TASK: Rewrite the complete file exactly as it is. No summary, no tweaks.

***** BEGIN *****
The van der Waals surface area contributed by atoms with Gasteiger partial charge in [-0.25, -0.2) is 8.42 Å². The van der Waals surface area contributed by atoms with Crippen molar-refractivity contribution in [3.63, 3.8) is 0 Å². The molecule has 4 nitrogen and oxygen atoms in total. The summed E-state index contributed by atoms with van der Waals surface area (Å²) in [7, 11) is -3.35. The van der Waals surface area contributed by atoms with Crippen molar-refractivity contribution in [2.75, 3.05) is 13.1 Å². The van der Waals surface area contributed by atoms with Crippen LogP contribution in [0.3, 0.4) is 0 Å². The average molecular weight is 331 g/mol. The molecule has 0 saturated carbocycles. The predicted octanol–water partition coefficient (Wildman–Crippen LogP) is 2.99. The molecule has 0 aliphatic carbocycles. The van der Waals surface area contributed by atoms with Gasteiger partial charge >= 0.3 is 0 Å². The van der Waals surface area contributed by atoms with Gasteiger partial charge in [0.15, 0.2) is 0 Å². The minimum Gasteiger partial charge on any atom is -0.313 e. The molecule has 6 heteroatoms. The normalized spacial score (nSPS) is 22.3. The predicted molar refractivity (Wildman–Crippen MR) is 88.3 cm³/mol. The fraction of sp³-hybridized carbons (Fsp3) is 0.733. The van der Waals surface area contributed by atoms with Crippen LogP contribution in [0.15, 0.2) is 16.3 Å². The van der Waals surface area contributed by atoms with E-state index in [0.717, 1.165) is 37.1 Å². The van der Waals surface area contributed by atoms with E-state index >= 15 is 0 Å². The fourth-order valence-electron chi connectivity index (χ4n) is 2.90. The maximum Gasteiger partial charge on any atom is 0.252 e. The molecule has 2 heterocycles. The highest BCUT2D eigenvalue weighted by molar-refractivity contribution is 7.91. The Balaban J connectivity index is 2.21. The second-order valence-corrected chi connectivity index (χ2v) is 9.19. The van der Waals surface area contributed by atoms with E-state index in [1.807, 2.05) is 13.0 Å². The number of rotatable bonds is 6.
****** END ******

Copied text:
The van der Waals surface area contributed by atoms with Gasteiger partial charge in [-0.25, -0.2) is 8.42 Å². The van der Waals surface area contributed by atoms with Crippen molar-refractivity contribution in [3.63, 3.8) is 0 Å². The molecule has 4 nitrogen and oxygen atoms in total. The summed E-state index contributed by atoms with van der Waals surface area (Å²) in [7, 11) is -3.35. The van der Waals surface area contributed by atoms with Crippen molar-refractivity contribution in [2.75, 3.05) is 13.1 Å². The van der Waals surface area contributed by atoms with Crippen LogP contribution in [0.3, 0.4) is 0 Å². The average molecular weight is 331 g/mol. The molecule has 0 saturated carbocycles. The predicted octanol–water partition coefficient (Wildman–Crippen LogP) is 2.99. The molecule has 0 aliphatic carbocycles. The van der Waals surface area contributed by atoms with Gasteiger partial charge >= 0.3 is 0 Å². The van der Waals surface area contributed by atoms with Gasteiger partial charge in [0.15, 0.2) is 0 Å². The minimum Gasteiger partial charge on any atom is -0.313 e. The molecule has 6 heteroatoms. The normalized spacial score (nSPS) is 22.3. The predicted molar refractivity (Wildman–Crippen MR) is 88.3 cm³/mol. The fraction of sp³-hybridized carbons (Fsp3) is 0.733. The van der Waals surface area contributed by atoms with Crippen LogP contribution in [0.15, 0.2) is 16.3 Å². The van der Waals surface area contributed by atoms with E-state index in [0.717, 1.165) is 37.1 Å². The van der Waals surface area contributed by atoms with E-state index >= 15 is 0 Å². The fourth-order valence-electron chi connectivity index (χ4n) is 2.90. The maximum Gasteiger partial charge on any atom is 0.252 e. The molecule has 2 heterocycles. The highest BCUT2D eigenvalue weighted by molar-refractivity contribution is 7.91. The Balaban J connectivity index is 2.21. The second-order valence-corrected chi connectivity index (χ2v) is 9.19. The van der Waals surface area contributed by atoms with E-state index in [1.807, 2.05) is 13.0 Å². The number of rotatable bonds is 6.